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Showing posts from July, 2014

Hiring from a cognitively diverse pool

I really like this idea of hiring code validation specialists from the high-functioning end of the autism spectrum. Face it, most if not all scientists (astronomers) inhabit some position along the spectrum. We are good at doing repetitive tasks for long periods of time, we love telling people arcane facts, we can manipulate numbers and search for patterns quickly and efficiently. If these are some of the skills that we value in our field of science, why not specifically target people from a population that is diagnosed along these lines? 
Well, that's exactly what one start-up company is doing for code validation. A fun quote from the Slate article: When they first started inviting me to come into the office, or to a drinks night they have every now and again, I would just kind of say, "You know, I'm kind of a little bit nervous because I’m kind of socially awkward," Leslie [one of the autism-spectrum employees] recounted. And [the boss] just kind of looked at me, …

Whoa! Congresswoman stands up for women in science

Congresswoman Jackie Speier of California's 14th district writes a remarkable letter to the Chief editor of Science and the AAAS about women in science:


Finding E.T. via their EPA non-compliance

Here's a fun idea, captured in a TIME article by Michael Lemonick: ....a team of Harvard astronomers has come up with a third way [to search for intelligent alien life]: look for atmospheric gases generated not by biological processes, but by alien factories.The idea comes from my department chair, Avi Loeb, a freshman researcher Henry Lin, and SAO scientist Gonzalo Gonzalez Abad. Sound crazy? Well,  Loeb is something of a master at asking nutty-sounding questions, then demonstrating that they’re not nearly as nutty as you might think. He co-authored one paper, for example, on how to look for cities on Pluto, and another on why it makes sense to look for habitable planets orbiting dead stars. This latest effort is no exception. “It’s not crazy, at least as far as I can tell,” says Heather Knutson, a Caltech astronomer who specializes in looking at exoplanetary atmospheres, and who wasn’t involved in this research. “Avi in particular is willing to speculate on some pretty far-out top…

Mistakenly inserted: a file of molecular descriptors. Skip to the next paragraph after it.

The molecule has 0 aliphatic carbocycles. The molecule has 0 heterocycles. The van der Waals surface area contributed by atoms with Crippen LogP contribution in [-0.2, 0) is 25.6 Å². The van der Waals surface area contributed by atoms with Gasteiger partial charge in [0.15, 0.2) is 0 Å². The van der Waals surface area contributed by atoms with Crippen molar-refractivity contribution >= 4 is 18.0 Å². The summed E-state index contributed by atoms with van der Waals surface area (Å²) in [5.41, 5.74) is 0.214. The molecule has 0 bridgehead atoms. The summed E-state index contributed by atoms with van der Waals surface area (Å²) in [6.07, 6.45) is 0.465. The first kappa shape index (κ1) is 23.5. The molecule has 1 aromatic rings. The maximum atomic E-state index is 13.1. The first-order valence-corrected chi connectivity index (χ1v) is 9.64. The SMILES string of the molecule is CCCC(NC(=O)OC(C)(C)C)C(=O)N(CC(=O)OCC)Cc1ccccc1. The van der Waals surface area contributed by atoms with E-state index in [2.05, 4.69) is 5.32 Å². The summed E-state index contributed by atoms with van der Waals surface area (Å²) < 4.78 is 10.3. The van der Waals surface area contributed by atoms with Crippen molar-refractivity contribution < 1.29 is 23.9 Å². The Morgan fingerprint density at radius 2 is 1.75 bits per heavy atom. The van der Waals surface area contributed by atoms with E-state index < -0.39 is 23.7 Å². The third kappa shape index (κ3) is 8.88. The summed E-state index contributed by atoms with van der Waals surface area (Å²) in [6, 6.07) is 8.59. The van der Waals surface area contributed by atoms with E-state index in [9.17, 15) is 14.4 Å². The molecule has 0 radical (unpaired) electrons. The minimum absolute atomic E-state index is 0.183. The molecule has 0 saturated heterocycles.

Measuring the radius of a planet that is precisely >this< big

Thanks to NASA's Kepler and Spitzer Space Telescopes, scientists have made the most precise measurement ever of the radius of a planet outside our solar system. The size of the exoplanet, dubbed Kepler-93b, is now known to an uncertainty of just 74 miles (119 kilometers) on either side of the planetary body (see Ballard et al. 2014). 
The findings confirm Kepler-93b as a "super-Earth" that is about one-and-a-half times the size of our planet. Although super-Earths are common in the galaxy, none exist in our solar system. Exoplanets like Kepler-93b are therefore our only laboratories to study this major class of planet. 
With good limits on the sizes and masses of super-Earths, scientists can finally start to theorize about what makes up these weird worlds. Previous measurements, by the Keck Observatory in Hawaii, had put Kepler-93b's mass at about 3.8 times that of Earth. The density of Kepler-93b, derived from its mass and newly obtained radius, indicates the plane…